P.S. If you didn't read 'swimming through sasa,' it is very happy and entirely uncritical, and might be a pleasant change after this post.
Randomata: In my class of 12 year olds, on the desk to my right, a student's pencil bag displays a cheerful and happy Minney Mouse. On the desk to my left, a black case features a playboy bunny with the word "PLAY" written simply beneath it. Over that way, a boy's notebook displays a green piece sign; the boy next to him has chosen a marijuana leaf - though I suppose these aren't all that different.
These borrowed symbols - the playboy bunny in particular, but many others as well - are quite popular here, adorning clothing and children's stationary supplies alike. Of course, that these symbols have the same meaning here is questionable. If I asked the boy what the marijuana leaf signified, it's a toss up if he'd know or not.
In a similar vein, the two most prized English four letter profanities are occasionally used by teachers and students alike, without quite the same intensity or intention. They know these are slightly inappropriate, but don't necessarily understand that "F*ck You" is suggestive of and contributes to an antagonism between two people - to put it politely - which is most undesired in the classroom.
I was a little more surprised when we watched part of an old Kevin Costner movie in class, "A Perfect World," which involved violence, blood, and death. Blood is understood in all languages, so in this case it's not simply that the significance was lost in translation. Perhaps because the violence is tied up in western symbols in the movie, it is considered both worthy of observation and yet distant from the students. Students can not reach through the symbol of a gun in American culture and pull the trigger in reality - there simply aren't guns in every house here. Playboy might slap the sticker on its merchandise, but the students only borrow the symbol for its western origins, not because they wish to advocate pornography.
Where have I thought, and what have I been?
I have talked to friends a little bit, and discovered that I am not all that unique. What I mean is, many ALT's feel varying degrees of the contemplative depression surrounding our work roles here. We each have our own ideas of how to improve our immediate teaching situation, as well as the english education system of Japan on the whole - and this after only two months of teaching! Apparently, we're very precocious novices. No, of course we don't necessarily know better than the scores of intellectuals who crafted the curriculum, or the multitude of bureaucrats who formulated the JET Programme. We are, I suppose, just venting random thoughts created by our first impressions here. For example, a couple people have suggested that it might be more worthwhile for the government to send English teachers abroad as part of their formal education, because those who have lived abroad are much more comfortable with the language, and more likely to convey it's utility and reality - meaning it is a real language that will help you speak to real people in real situations, and not just lines of a strange script to be memorised from a textbook.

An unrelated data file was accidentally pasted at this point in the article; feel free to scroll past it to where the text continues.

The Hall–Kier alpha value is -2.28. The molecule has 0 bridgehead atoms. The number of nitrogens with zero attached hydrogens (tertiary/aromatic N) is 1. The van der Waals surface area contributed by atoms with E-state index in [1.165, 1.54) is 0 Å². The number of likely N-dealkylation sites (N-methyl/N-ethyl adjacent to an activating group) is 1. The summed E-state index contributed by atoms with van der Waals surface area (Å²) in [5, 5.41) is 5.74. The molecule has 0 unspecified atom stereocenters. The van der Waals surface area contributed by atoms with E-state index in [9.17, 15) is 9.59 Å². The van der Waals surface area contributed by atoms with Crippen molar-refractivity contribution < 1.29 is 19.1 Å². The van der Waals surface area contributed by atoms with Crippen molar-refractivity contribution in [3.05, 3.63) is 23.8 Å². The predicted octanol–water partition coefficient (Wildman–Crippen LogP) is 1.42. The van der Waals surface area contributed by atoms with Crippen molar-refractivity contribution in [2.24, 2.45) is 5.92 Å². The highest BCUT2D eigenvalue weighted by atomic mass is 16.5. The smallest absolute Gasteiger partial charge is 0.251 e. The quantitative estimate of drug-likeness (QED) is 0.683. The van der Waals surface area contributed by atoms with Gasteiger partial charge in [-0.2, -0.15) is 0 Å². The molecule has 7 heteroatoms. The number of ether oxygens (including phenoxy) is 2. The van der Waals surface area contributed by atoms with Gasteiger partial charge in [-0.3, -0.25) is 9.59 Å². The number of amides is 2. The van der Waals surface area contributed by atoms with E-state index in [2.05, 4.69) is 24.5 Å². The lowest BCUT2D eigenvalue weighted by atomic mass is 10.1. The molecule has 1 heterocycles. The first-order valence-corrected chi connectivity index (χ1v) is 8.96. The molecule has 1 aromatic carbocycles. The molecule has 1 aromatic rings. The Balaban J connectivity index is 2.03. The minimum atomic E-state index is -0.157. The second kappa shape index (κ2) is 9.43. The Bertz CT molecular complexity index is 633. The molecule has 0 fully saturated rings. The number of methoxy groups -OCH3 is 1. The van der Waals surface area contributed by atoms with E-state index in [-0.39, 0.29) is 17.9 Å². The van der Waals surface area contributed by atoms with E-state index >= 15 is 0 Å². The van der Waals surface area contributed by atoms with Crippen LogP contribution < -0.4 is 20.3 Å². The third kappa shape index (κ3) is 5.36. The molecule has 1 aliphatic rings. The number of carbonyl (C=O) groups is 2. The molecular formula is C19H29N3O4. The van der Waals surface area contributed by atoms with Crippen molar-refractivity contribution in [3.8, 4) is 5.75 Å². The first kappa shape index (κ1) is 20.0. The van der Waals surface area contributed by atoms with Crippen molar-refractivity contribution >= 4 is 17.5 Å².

I do think JET's are spoiled, in terms of our reimbursement and status here, as well as under-used in the school environment, where we may act as human tape-recorders for a whole series of classes, adding nothing but chirped vocab from the textbook. This does not seem to convince the students that English is any more real, alive, or relevant than the dead words on the page suggest, when it seems to me that exactly that should be the role of a JET Programme ALT.
I sound overly negative and critical at the moment. In truth, I'm pretty chipper and relaxed. Moreover, I am extremely, extremely thankful for my position here, and the opportunity I have been given. I live in relative luxury: I work less, I'm paid more, and I have more living space (which I pay less for) than many other teachers in Japan. When you add the already high standard of living here, compared to people in many places in the world, I live in extreme luxury. I am not completely naive of this fact, and I try to appreciate it as much as possible. Perhaps I should keep this imbalance to myself, but I prefer honesty and proclaimed gratitude.
So, I am not complaining about the JET Programme. Far from it, I simply wish I could be worth my weight in Yen. And, since I am part of the educational institution here, my mind can't help but evaluate how well we achieve our goals; even though I know I am fairly ignorant and inexperienced when it comes to something of that scale. Even though I have questioned in blogpost the ethics of trying to accelerate the spread and use of English here, my analytical mind can't help but think of ways to do it better.
Though they didn't reference statistics (as most people don't in casual conversation), and I'm not sure where this information comes from, friends inform me that average scores on English Proficiency tests are actually in decline here, despite the government's continuing expansion of mandatory English in the curriculum. Starting next year, English classes extend further, this time into elementary schools. Perhaps it is not only the subjective first impressions of us ALT's that indicate the system could use some tweaking.